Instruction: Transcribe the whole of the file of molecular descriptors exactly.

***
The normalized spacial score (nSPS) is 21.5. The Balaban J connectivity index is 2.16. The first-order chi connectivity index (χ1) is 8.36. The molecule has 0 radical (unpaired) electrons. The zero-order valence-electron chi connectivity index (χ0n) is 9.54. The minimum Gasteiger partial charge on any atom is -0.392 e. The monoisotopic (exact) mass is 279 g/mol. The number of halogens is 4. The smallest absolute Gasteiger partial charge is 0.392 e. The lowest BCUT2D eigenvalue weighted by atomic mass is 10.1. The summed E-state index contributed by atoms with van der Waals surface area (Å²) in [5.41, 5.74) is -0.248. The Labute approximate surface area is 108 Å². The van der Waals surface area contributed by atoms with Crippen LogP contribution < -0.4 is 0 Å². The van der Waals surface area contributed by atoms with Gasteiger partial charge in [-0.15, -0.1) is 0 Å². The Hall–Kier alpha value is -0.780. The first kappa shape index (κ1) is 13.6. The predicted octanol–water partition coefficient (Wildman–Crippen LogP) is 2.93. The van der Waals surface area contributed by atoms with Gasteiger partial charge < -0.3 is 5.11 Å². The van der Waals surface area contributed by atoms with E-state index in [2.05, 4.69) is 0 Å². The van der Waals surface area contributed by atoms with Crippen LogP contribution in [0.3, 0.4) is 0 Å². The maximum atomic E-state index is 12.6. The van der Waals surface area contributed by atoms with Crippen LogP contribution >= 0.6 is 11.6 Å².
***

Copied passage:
The normalized spacial score (nSPS) is 21.5. The Balaban J connectivity index is 2.16. The first-order chi connectivity index (χ1) is 8.36. The molecule has 0 radical (unpaired) electrons. The zero-order valence-electron chi connectivity index (χ0n) is 9.54. The minimum Gasteiger partial charge on any atom is -0.392 e. The monoisotopic (exact) mass is 279 g/mol. The number of halogens is 4. The smallest absolute Gasteiger partial charge is 0.392 e. The lowest BCUT2D eigenvalue weighted by atomic mass is 10.1. The summed E-state index contributed by atoms with van der Waals surface area (Å²) in [5.41, 5.74) is -0.248. The Labute approximate surface area is 108 Å². The van der Waals surface area contributed by atoms with Crippen LogP contribution < -0.4 is 0 Å². The van der Waals surface area contributed by atoms with Gasteiger partial charge in [-0.15, -0.1) is 0 Å². The Hall–Kier alpha value is -0.780. The first kappa shape index (κ1) is 13.6. The predicted octanol–water partition coefficient (Wildman–Crippen LogP) is 2.93. The van der Waals surface area contributed by atoms with Gasteiger partial charge < -0.3 is 5.11 Å². The van der Waals surface area contributed by atoms with E-state index in [2.05, 4.69) is 0 Å². The van der Waals surface area contributed by atoms with Crippen LogP contribution in [0.3, 0.4) is 0 Å². The maximum atomic E-state index is 12.6. The van der Waals surface area contributed by atoms with Crippen LogP contribution >= 0.6 is 11.6 Å².